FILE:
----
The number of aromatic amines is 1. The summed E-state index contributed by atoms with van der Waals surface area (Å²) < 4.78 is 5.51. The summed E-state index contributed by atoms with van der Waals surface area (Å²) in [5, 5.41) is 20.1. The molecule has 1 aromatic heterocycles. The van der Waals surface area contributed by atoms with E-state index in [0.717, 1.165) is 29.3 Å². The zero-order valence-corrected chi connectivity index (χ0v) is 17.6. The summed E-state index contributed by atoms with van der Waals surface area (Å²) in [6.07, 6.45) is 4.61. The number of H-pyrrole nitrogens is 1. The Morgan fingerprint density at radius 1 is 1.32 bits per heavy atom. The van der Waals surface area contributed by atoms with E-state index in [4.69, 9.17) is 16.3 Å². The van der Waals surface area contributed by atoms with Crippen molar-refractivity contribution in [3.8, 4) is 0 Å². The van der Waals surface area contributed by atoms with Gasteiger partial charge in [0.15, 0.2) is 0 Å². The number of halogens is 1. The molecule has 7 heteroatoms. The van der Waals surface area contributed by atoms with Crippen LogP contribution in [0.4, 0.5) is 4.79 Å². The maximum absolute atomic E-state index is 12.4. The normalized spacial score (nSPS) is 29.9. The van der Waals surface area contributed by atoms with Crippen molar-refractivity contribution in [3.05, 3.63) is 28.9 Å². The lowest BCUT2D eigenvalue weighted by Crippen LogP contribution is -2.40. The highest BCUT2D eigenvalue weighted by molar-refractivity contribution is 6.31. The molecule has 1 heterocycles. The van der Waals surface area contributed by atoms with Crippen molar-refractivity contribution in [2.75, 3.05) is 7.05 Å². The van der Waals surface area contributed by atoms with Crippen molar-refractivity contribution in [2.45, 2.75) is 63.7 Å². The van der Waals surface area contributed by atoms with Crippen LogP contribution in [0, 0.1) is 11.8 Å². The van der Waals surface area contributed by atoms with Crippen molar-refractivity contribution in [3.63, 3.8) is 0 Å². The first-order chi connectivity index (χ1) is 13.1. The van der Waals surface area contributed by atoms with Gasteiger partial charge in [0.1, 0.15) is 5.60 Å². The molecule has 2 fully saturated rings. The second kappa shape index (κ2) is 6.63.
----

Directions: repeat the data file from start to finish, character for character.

The number of aromatic amines is 1. The summed E-state index contributed by atoms with van der Waals surface area (Å²) < 4.78 is 5.51. The summed E-state index contributed by atoms with van der Waals surface area (Å²) in [5, 5.41) is 20.1. The molecule has 1 aromatic heterocycles. The van der Waals surface area contributed by atoms with E-state index in [0.717, 1.165) is 29.3 Å². The zero-order valence-corrected chi connectivity index (χ0v) is 17.6. The summed E-state index contributed by atoms with van der Waals surface area (Å²) in [6.07, 6.45) is 4.61. The number of H-pyrrole nitrogens is 1. The Morgan fingerprint density at radius 1 is 1.32 bits per heavy atom. The van der Waals surface area contributed by atoms with E-state index in [4.69, 9.17) is 16.3 Å². The van der Waals surface area contributed by atoms with Crippen molar-refractivity contribution in [3.8, 4) is 0 Å². The van der Waals surface area contributed by atoms with Gasteiger partial charge in [0.15, 0.2) is 0 Å². The number of halogens is 1. The molecule has 7 heteroatoms. The van der Waals surface area contributed by atoms with Crippen LogP contribution in [0.4, 0.5) is 4.79 Å². The maximum absolute atomic E-state index is 12.4. The normalized spacial score (nSPS) is 29.9. The van der Waals surface area contributed by atoms with Crippen molar-refractivity contribution in [3.05, 3.63) is 28.9 Å². The lowest BCUT2D eigenvalue weighted by Crippen LogP contribution is -2.40. The highest BCUT2D eigenvalue weighted by molar-refractivity contribution is 6.31. The molecule has 1 heterocycles. The van der Waals surface area contributed by atoms with Crippen molar-refractivity contribution in [2.75, 3.05) is 7.05 Å². The van der Waals surface area contributed by atoms with Crippen molar-refractivity contribution in [2.45, 2.75) is 63.7 Å². The van der Waals surface area contributed by atoms with Crippen LogP contribution in [0, 0.1) is 11.8 Å². The van der Waals surface area contributed by atoms with Crippen molar-refractivity contribution in [3.63, 3.8) is 0 Å². The first-order chi connectivity index (χ1) is 13.1. The van der Waals surface area contributed by atoms with Gasteiger partial charge in [0.1, 0.15) is 5.60 Å². The molecule has 2 fully saturated rings. The second kappa shape index (κ2) is 6.63.